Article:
If you have flat feet, running can sometimes be more difficult.
We’d rather not see you hanging up your running shoes on account of flat feet, and you likely don’t have to. But the unique stresses that running with flat feet can place upon the body might lead to aches and pains throughout your body, and some of these conditions can make running harder to endure.
Fortunately, there is often something you can do to counter the problems flat feet can pose for running. To understand what and how, let’s take a closer look at what flat feet are, how they trouble runners, and what you can do to fight back.
What Exactly Are Flat Feet? What Causes Them?
Having “flat feet” typically refers to having a low or collapsed arch in the foot.
Our arches are important to us for their ability to absorb and redirect the shocks of walking and running. Every time our feet press against the ground as we move, our arches are there to flex and take on our weight.
But with flat feet, the arches are sitting low or completely flat against the ground. A podiatrist can confirm whether your feet are flat, but you can also see evidence at home through a “wet test.” Simply dip the bottom of your foot in the water, then step with your full weight on a flat grocery bag or paper towel.
If you have normal arches, you should see a definite curve to your footprint along the inside of your midfoot. If you have flat feet, however, this curve will be very shallow or not existent at all.
Flat feet generally exist in two forms: rigid and flexible. In the rigid form, the appearance of a flattened arch will be constant. Those with flexible flat feet, however, may have a visibly standard arch when they are not standing. As soon as they start bearing weight on their feet, however, the arch will collapse.
As to what causes flat feet, the most common culprit is family history. Almost everyone’s feet are flat when we’re born, but some inherit the likelihood that the arches never fully develop, leading to flat feet in adulthood.
It is also possible for the tendons and other connective tissues that support the arch to weaken with age, causing a collapse of the arch. Any injury to these tissues can also contribute to such weakening and collapse.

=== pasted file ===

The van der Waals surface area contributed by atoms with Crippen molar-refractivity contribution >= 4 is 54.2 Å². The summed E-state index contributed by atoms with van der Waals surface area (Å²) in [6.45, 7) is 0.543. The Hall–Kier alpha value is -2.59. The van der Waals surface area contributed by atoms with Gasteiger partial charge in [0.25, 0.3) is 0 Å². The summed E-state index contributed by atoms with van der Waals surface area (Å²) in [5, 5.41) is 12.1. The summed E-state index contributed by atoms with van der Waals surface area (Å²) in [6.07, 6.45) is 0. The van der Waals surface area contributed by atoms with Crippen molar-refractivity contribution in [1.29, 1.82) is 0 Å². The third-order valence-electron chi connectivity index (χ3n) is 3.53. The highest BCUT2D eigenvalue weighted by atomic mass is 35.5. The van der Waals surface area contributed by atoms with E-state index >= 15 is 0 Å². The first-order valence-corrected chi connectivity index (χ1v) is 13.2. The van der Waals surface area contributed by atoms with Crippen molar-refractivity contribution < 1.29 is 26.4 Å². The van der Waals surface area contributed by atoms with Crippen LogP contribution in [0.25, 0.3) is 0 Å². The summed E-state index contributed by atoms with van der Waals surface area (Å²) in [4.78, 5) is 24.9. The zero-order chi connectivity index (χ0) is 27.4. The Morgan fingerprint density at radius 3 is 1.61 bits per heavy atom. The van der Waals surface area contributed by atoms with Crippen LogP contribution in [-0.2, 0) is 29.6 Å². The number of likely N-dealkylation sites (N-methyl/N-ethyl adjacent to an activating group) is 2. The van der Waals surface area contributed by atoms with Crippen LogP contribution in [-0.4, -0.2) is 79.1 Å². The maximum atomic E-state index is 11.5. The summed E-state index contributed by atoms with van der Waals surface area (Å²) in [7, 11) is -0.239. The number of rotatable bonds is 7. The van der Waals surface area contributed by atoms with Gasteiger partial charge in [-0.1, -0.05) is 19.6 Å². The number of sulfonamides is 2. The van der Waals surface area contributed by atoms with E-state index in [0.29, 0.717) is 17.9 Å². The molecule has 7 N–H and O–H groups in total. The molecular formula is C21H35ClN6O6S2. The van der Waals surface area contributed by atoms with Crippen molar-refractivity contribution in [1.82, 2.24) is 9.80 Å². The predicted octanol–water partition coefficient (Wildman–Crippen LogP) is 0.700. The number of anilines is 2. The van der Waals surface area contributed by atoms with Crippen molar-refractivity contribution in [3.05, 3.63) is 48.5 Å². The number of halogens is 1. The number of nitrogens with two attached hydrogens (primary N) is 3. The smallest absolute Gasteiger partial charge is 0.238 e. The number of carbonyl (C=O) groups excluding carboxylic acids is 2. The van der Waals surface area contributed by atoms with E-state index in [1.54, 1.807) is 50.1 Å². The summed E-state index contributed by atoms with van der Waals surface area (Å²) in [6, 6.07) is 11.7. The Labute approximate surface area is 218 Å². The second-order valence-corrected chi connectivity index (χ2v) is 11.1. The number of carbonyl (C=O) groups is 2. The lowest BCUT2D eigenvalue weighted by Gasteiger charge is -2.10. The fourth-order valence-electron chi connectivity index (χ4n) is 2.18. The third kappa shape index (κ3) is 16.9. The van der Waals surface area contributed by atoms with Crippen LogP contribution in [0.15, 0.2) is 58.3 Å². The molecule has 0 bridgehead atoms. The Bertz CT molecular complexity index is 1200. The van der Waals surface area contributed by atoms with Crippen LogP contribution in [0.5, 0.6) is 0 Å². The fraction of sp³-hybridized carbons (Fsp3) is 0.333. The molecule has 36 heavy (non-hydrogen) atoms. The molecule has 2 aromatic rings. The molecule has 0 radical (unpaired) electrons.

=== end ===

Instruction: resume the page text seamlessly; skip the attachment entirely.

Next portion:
Why Are Flat Feet a Problem for Runners?
There is some good news. Having flat feet does not always guarantee you will have any problems. About 20-30 percent of the general population has flat feet, and many of them have no symptoms from it.
Unfortunately, not everyone is the same. For some people with flat feet, it can affect their movement in a way that leads to excess stress building in areas that cause pain.
Among the most common culprits is overpronation. This is when the foot rolls too far inward during part of the stride cycle. This abnormal motion limits how well the feet can absorb the shock of each footfall, and can also shift how muscles and other tissues throughout the body act as they keep the body stable.
Overpronation can contribute to plantar fasciitis, shin splints, tendonitis, and even knee, hip, and lower back pain.
So it can be argued that overpronation is a bigger threat here than having flat feet. However, flat feet are much more likely to overpronate than anything else. The key to keep in mind is that flat feet can affect the way we move, which is what can lead to misalignment and pain.
How Can We Prevent Pain and Injuries While Running with Flat Feet?
As we noted before, having flat feet doesn’t mean you need to stop running. But if flat feet are causing problems (or are likely to cause them), it’s best to take preventative action.
Your running shoes will undoubtedly be a key in reducing your injury risk. Not only should your running shoes provide a proper fit, cushioning, and arch support, but also stability and motion control as needed.
If you overpronate, specific types of shoes can help keep that extra motion in check and your body better aligned while on the move.
For certain cases of flat feet – depending on type, severity, and how much trouble they may presently be causing – we might also recommend custom orthotic inserts to provide an even greater and more specified degree of corrective support and motion control for your feet.
The ways you approach your running can be helpful as well. You want to provide your body a good opportunity to adjust to the rigors of your activity, especially if you have just started running or haven’t run for a long time. The following tips can be useful:
- Warm-up before a run with some light jogging, lunges, butt-kicks, and other motions. We can help you determine the best for your needs.
- Try to stick largely to softer terrains. Clear, flat dirt trails are a good option. If you’re more limited to streets and neighborhoods, opt for asphalt over concrete, as the former is a bit softer and better able to absorb impact. Also, stay away from uneven surfaces that can make overpronation worse.
- Pace yourself accordingly. Start a running routine at a relatively low intensity, then increase distance and speed gradually – about 10% week-to-week.
Get Expert Sports Injury Treatment and Prevention
If you do start feeling consistent pain in your heels, shins, or elsewhere, don’t worry. We can help you determine what the source is and recommend a course of action to get you back to action. Our goal will always be to keep you running – safely and comfortably.
Schedule an appointment at Advanced Foot & Ankle Centers of Illinois by giving us a call or filling out our online contact form.